What the Infrastructure Deal Means for Climate
The biggest piece of climate legislation in U.S. history has just been signed into law. To be sure, the Infrastructure Investment and Jobs Act (also known as the Bipartisan Infrastructure Framework) got pared down significantly from what was first put on the table, but the bill President Biden signed still contains five times more money for projects aimed at mitigating the climate crisis than the best legislation the Obama administration could get through.
What did it take to get 19 Republican senators (not to mention Joe Manchin and Kristen Sinema) to vote with the Democrats? And with the states being given great latitude over how to spend the money, will the billions available for highways negate any positive climate impacts?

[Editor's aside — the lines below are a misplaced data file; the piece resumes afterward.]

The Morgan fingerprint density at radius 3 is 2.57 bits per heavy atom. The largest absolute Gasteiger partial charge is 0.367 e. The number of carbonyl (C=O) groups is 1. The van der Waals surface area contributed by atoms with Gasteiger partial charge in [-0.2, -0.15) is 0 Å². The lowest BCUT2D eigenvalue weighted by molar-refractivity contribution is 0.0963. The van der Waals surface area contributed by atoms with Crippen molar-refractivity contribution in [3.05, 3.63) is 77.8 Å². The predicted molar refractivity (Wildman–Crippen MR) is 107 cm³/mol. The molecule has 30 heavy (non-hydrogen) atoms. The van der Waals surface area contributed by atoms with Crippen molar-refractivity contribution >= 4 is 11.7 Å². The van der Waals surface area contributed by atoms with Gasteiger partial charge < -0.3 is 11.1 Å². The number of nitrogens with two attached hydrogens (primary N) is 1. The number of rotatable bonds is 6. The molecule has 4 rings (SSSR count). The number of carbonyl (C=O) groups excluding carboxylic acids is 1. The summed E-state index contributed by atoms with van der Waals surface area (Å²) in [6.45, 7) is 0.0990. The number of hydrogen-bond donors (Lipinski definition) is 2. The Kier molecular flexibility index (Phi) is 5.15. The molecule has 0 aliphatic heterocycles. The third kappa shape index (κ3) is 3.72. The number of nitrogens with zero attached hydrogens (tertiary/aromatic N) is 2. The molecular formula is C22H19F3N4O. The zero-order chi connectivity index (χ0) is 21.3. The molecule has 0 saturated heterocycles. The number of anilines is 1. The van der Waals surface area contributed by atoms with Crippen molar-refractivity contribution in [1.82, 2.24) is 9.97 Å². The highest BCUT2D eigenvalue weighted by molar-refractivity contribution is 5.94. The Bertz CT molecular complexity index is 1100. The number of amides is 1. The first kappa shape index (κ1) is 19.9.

Join Climate One in conversation with Carla Frisch, principal deputy director in the Office of Policy at the U.S. Department of Energy; Sasha Mackler, executive director of the Energy Project at the Bipartisan Policy Center; and Beth Osborne, director of Transportation for America, as we unpack the Bipartisan Infrastructure Framework.
The Commonwealth Club of California
Principal Deputy Director, Office of Policy, U.S. Department of Energy (DOE)
Executive Director of the Energy Project, Bipartisan Policy Center
Director, Transportation for America
Founder and Host, Climate One